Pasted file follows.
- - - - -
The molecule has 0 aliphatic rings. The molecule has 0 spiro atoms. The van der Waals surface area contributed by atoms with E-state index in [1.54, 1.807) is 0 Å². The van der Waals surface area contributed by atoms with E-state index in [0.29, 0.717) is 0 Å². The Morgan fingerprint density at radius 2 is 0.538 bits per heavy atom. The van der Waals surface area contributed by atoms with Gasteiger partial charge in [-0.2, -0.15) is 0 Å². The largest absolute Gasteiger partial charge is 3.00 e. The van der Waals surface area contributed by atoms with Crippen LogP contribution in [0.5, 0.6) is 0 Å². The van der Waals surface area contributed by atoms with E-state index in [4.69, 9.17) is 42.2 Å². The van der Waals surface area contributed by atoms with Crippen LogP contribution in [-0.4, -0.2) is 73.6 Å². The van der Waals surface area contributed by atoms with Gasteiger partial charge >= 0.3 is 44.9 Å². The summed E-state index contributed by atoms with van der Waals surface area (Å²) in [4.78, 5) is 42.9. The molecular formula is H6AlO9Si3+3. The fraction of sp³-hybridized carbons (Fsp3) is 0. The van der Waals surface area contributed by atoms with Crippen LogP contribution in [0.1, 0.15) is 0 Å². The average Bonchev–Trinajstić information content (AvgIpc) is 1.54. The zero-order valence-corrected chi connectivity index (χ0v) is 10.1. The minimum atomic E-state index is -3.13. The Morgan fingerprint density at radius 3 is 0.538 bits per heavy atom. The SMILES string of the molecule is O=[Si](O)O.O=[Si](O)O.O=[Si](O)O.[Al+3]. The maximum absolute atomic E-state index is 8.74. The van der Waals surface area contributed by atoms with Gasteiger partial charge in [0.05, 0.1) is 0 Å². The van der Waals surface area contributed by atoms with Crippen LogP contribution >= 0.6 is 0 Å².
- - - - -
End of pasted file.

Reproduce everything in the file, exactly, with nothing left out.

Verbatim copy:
The molecule has 0 aliphatic rings. The molecule has 0 spiro atoms. The van der Waals surface area contributed by atoms with E-state index in [1.54, 1.807) is 0 Å². The van der Waals surface area contributed by atoms with E-state index in [0.29, 0.717) is 0 Å². The Morgan fingerprint density at radius 2 is 0.538 bits per heavy atom. The van der Waals surface area contributed by atoms with Gasteiger partial charge in [-0.2, -0.15) is 0 Å². The largest absolute Gasteiger partial charge is 3.00 e. The van der Waals surface area contributed by atoms with Crippen LogP contribution in [0.5, 0.6) is 0 Å². The van der Waals surface area contributed by atoms with E-state index in [4.69, 9.17) is 42.2 Å². The van der Waals surface area contributed by atoms with Crippen LogP contribution in [-0.4, -0.2) is 73.6 Å². The van der Waals surface area contributed by atoms with Gasteiger partial charge >= 0.3 is 44.9 Å². The summed E-state index contributed by atoms with van der Waals surface area (Å²) in [4.78, 5) is 42.9. The molecular formula is H6AlO9Si3+3. The fraction of sp³-hybridized carbons (Fsp3) is 0. The van der Waals surface area contributed by atoms with Crippen LogP contribution in [0.1, 0.15) is 0 Å². The average Bonchev–Trinajstić information content (AvgIpc) is 1.54. The zero-order valence-corrected chi connectivity index (χ0v) is 10.1. The minimum atomic E-state index is -3.13. The Morgan fingerprint density at radius 3 is 0.538 bits per heavy atom. The SMILES string of the molecule is O=[Si](O)O.O=[Si](O)O.O=[Si](O)O.[Al+3]. The maximum absolute atomic E-state index is 8.74. The van der Waals surface area contributed by atoms with Gasteiger partial charge in [0.05, 0.1) is 0 Å². The van der Waals surface area contributed by atoms with Crippen LogP contribution >= 0.6 is 0 Å².